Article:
any system that has more than five testable backflow prevention assemblies must be operated by a Certified
Operator who holds a valid Grade Cross-Connection Control Certificate.
General information about cross connections and various control devices can be
found at The Foundation for Cross Connection Control and Hydraulic Research at the
University of Southern California website at:
A manual is also available for purchase from this foundation.
Technical training on backflow and cross connection is offered by
the N.C. American Water Works Association/Water Environment Association as part
of its distribution/collection system training program.
Information on training programs of the NCAWWA/WEA is available at its website:
Make sure your system is operated by a Certified Water Treatment Facility Operator who can help you in
case of an emergency that you cannot handle.
Make sure your system is secure against vandalism and other threats. A NTNC Public Water System is not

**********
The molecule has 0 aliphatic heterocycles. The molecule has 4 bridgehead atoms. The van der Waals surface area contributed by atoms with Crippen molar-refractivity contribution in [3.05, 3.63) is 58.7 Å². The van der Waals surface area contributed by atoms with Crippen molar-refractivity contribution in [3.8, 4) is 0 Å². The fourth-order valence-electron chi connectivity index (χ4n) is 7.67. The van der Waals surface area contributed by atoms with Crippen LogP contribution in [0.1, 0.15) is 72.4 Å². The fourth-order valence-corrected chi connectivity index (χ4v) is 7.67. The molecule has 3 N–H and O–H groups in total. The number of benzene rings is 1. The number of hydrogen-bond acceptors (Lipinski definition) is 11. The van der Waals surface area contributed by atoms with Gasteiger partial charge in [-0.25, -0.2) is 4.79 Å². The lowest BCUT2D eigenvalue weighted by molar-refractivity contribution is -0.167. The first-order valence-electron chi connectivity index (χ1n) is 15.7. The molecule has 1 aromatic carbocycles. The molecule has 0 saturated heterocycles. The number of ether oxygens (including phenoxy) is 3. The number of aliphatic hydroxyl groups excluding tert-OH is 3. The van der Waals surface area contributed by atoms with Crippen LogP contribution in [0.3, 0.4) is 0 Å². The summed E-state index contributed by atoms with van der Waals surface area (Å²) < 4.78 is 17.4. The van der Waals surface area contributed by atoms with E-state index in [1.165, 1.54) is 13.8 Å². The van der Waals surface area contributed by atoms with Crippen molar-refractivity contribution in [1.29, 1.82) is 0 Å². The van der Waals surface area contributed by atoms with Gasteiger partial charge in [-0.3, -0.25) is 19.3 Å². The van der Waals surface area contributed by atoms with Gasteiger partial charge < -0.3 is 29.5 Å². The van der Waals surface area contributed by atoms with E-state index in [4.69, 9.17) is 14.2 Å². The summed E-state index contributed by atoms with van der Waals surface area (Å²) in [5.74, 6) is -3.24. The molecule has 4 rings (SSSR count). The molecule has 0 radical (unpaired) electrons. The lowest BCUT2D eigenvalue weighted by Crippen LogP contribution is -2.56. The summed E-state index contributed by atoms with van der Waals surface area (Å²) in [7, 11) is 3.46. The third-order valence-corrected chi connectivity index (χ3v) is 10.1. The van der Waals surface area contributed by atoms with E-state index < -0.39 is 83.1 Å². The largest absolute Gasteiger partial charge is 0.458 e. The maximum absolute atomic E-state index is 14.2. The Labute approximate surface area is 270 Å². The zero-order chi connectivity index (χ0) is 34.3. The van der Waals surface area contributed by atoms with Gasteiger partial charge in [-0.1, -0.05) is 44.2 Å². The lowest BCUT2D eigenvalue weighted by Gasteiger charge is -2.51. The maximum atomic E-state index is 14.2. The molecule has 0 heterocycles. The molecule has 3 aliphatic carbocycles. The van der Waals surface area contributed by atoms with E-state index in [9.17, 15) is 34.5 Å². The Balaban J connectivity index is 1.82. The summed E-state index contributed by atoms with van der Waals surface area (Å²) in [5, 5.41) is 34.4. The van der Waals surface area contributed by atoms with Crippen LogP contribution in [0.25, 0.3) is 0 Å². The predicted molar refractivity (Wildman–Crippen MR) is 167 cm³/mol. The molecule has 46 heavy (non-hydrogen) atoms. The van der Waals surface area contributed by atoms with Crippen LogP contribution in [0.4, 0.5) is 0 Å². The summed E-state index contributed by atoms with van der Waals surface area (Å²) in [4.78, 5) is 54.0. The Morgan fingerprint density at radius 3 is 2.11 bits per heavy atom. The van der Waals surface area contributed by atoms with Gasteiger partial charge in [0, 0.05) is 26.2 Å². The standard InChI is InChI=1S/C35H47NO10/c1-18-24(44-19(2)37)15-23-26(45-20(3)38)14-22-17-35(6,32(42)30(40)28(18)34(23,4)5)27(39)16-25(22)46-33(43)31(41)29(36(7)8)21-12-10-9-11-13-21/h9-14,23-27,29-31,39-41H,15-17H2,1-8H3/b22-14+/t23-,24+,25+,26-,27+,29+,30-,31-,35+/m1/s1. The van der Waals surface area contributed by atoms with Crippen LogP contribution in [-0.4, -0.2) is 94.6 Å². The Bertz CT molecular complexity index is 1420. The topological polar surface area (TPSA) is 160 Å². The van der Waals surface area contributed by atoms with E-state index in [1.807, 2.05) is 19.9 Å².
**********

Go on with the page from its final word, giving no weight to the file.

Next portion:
likely to be a target of terrorists, but security should be a priority.
Provide secure locks on well houses and well caps.
Limit access to components of your system as much as possible, but check with local fire ordinances
before locking doors and gates. Post signs prohibiting entrance to unauthorized persons. Be vigilant for
unfamiliar people on your premises and do not hesitate to ask for identification.
Inspect all components of your system daily for evidence of tampering.
If you use water treatment chemicals, check deliveries to see that containers have not been opened
or tampered with. Do not accept unexpected deliveries or deliveries from vendors you do not recognize.
Make sure chemicals are stored securely.
are in a secure place.
Make sure your recordszycnzj.com/http://www.zycnzj.com/
For details about monitoring requirements and other regulatory advice
consult with personnel of the N.C. Public Water Supply Section at the
Regional Offices of the N.C. Department of Environment and Natural Resources
Asheville Regional Office
2090 U.S. Highway 70
Swannanoa, NC 28778
Fayetteville Regional Office
Systel Building, 225 Green St., Suite 714
Fayetteville, NC 28301-5094
Mooresville Regional Office
919 North Main Street
Mooresville, NC 28115
Raleigh Regional Office
Mail to: 1628 Mail Service Center, Raleigh, NC 27699-1628
Location: 3800 Barrett Drive, Raleigh, NC 27611
Washington Regional Office
943 Washington Square Mall
Washington, NC 27889
Wilmington Regional Office
127 Cardinal Drive Extension
Wilmington, NC 28405
Winston-Salem Regional Office
585 Waughtown Street
Winston-Salem, NC 27107
Division of Environmental Health
Public Water Supply Section
1634 Mail Service Center
Raleigh, NC 27699-1634
Phone: 919-733-2321 Fax 919-715-4374